Today we would like to highlight Sudan and South Sudan. Both countries are located in northeastern Africa, and prior to the south’s secession in 2011, Sudan was the largest country in Africa. The differences between northern and southern Sudan date back to ancient times. Northern Sudan typically follows Islam and the Arabic language due to its closer proximity to the Mediterranean, whereas southern Sudan typically follows older African languages and cultures.
After the country gained its independence in 1956, the diversity of the people’s desires contributed to a frequently changing government. In particular, the North and South differed over whether to include Islamic law or whether to stay secular. The disagreements culminated in multiple civil wars, the first from 1955 until 1972, and then from 1983 until 2005. The Comprehensive Peace Agreement in 2005 ended warfare and allowed the South semiautonomous status, with the promise of a referendum on independence in 2011. At this time, the South seceded, creating Sudan and South Sudan as we know today.
Sudan is rich in the arts including literature, painting, weaving, pottery making, calligraphy, and photography. Sudan’s music is becoming increasingly more characteristic of the country, reflecting its diversity. Sudan is also home to famous archaeological sites, with the ruins of Kush and the city of Meroe being designated as UNESCO World Heritage Sites.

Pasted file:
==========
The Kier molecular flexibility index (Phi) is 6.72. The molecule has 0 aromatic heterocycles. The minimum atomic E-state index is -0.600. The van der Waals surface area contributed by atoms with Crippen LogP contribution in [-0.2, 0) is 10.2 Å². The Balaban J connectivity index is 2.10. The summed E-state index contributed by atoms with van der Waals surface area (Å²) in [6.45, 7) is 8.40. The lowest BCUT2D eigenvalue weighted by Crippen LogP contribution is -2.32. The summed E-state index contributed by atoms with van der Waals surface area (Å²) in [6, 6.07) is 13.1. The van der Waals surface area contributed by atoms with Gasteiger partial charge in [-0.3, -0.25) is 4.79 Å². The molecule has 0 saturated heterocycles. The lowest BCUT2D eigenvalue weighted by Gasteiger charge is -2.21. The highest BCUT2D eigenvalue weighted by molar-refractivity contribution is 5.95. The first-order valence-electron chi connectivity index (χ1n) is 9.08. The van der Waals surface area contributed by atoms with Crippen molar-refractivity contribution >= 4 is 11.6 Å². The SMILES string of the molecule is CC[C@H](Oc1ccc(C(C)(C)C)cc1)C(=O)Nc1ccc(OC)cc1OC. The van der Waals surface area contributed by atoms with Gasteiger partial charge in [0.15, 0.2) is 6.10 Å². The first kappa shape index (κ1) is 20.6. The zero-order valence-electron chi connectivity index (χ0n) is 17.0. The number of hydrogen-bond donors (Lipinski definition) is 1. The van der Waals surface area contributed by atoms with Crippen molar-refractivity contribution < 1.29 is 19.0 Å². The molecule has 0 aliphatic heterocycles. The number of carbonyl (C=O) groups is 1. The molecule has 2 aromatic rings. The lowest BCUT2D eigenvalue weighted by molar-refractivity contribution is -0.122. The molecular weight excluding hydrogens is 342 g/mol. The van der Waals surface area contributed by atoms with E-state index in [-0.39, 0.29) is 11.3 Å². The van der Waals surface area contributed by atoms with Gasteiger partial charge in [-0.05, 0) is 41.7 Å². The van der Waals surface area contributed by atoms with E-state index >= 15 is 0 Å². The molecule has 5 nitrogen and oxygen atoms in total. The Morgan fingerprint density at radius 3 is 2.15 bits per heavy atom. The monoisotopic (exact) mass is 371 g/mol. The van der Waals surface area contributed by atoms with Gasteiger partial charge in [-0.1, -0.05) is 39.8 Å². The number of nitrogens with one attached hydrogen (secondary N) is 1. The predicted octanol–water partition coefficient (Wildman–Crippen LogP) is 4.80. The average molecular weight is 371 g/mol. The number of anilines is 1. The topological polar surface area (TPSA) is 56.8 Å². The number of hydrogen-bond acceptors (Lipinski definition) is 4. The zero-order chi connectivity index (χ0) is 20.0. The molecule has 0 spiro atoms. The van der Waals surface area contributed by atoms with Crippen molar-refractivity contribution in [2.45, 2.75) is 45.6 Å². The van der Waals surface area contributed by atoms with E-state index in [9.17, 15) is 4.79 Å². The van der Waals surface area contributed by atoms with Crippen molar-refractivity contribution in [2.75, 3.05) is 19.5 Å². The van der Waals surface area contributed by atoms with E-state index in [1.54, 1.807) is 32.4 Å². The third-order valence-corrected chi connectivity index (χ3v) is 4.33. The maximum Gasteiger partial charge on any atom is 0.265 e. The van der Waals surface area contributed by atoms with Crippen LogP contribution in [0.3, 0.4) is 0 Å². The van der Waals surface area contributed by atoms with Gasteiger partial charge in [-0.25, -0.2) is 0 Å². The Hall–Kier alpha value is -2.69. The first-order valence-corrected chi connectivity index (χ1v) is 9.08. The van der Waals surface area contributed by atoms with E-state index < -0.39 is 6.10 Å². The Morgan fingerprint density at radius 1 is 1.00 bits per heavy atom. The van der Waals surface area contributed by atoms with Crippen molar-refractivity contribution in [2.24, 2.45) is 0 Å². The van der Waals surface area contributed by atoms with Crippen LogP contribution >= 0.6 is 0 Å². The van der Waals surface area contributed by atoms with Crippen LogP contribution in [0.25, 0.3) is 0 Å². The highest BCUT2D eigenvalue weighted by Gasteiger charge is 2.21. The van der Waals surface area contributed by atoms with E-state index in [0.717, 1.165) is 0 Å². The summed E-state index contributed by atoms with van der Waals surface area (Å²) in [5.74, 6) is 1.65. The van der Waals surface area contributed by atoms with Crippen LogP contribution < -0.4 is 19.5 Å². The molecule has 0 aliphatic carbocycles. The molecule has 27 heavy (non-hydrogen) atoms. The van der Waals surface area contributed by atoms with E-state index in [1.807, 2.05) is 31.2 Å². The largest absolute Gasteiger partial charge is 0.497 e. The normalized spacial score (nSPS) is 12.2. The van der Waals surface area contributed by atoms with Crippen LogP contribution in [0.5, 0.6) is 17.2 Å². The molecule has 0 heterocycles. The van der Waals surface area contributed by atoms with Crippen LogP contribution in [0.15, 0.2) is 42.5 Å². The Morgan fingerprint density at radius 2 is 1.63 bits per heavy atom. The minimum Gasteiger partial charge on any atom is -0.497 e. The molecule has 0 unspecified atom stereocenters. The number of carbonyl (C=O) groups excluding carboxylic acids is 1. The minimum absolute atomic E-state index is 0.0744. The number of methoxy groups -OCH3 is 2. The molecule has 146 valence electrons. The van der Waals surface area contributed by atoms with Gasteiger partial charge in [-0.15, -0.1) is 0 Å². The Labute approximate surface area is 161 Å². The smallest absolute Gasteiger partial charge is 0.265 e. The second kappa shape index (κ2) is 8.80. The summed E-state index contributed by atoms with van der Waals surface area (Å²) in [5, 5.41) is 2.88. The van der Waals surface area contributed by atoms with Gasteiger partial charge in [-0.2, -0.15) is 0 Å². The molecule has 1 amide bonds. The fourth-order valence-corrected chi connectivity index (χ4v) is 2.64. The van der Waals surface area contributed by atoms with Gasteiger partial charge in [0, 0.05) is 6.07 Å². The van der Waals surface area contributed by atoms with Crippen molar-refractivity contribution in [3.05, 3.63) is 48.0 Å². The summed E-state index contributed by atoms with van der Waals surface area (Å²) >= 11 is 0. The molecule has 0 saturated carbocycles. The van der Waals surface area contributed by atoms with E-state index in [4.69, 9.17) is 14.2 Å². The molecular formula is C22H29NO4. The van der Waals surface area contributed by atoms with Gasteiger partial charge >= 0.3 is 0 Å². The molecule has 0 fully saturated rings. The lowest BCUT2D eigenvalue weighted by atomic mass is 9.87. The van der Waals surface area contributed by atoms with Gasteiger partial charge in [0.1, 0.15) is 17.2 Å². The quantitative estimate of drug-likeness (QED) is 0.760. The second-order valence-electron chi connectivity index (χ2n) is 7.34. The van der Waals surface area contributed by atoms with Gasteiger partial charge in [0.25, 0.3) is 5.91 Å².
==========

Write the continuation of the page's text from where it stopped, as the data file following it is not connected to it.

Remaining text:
In South Sudan, violence continues. Almost two-thirds of refugees are children under the age of 18. The UNHCR has classified the refugee situation as a humanitarian emergency as the number of Sudanese refugees passed the two million mark. In addition to the violence and sexual attacks, disease, flooding, and food shortages add to the issues faced by the Sudanese people.
This is a very brief overview of the history and conflicts, and we encourage you to learn more about the Sudanese community and the refugee crisis. To learn more about South Sudan’s refugee crisis and how you can help, click here. Please come back tomorrow as we finish highlighting our Broome County refugee populations.
Al-Shahi, Ahmed S., et al. “Sudan.” Encyclopædia Britannica, Encyclopædia Britannica, Inc., 29 Jan. 2020, www.britannica.com/place/Sudan.
“South Sudan Refugee Crisis: Aid, Statistics and News: USA for UNHCR.” South Sudan Refugee Crisis: Aid, Statistics and News | USA for UNHCR, www.unrefugees.org/emerge